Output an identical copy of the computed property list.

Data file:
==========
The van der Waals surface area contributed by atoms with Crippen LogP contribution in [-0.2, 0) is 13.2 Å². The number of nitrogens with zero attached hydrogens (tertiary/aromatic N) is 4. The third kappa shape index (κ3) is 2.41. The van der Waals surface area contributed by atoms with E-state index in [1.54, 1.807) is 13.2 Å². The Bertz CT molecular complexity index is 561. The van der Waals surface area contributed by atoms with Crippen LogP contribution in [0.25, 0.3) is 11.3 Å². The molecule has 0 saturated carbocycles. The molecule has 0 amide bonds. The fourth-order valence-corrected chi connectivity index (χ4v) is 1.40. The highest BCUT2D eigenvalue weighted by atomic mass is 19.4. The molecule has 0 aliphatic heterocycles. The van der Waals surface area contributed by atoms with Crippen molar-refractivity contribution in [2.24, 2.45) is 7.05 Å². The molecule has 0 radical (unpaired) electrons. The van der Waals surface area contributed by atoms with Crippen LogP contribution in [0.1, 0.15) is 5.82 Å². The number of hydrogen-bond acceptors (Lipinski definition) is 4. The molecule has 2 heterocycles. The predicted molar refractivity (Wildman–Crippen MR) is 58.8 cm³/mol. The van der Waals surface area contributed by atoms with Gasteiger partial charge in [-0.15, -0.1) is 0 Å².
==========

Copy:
The van der Waals surface area contributed by atoms with Crippen LogP contribution in [-0.2, 0) is 13.2 Å². The number of nitrogens with zero attached hydrogens (tertiary/aromatic N) is 4. The third kappa shape index (κ3) is 2.41. The van der Waals surface area contributed by atoms with E-state index in [1.54, 1.807) is 13.2 Å². The Bertz CT molecular complexity index is 561. The van der Waals surface area contributed by atoms with Crippen LogP contribution in [0.25, 0.3) is 11.3 Å². The molecule has 0 saturated carbocycles. The molecule has 0 amide bonds. The fourth-order valence-corrected chi connectivity index (χ4v) is 1.40. The highest BCUT2D eigenvalue weighted by atomic mass is 19.4. The molecule has 0 aliphatic heterocycles. The van der Waals surface area contributed by atoms with Crippen molar-refractivity contribution in [2.24, 2.45) is 7.05 Å². The molecule has 0 radical (unpaired) electrons. The van der Waals surface area contributed by atoms with Crippen LogP contribution in [0.1, 0.15) is 5.82 Å². The number of hydrogen-bond acceptors (Lipinski definition) is 4. The molecule has 2 heterocycles. The predicted molar refractivity (Wildman–Crippen MR) is 58.8 cm³/mol. The van der Waals surface area contributed by atoms with Gasteiger partial charge in [-0.15, -0.1) is 0 Å².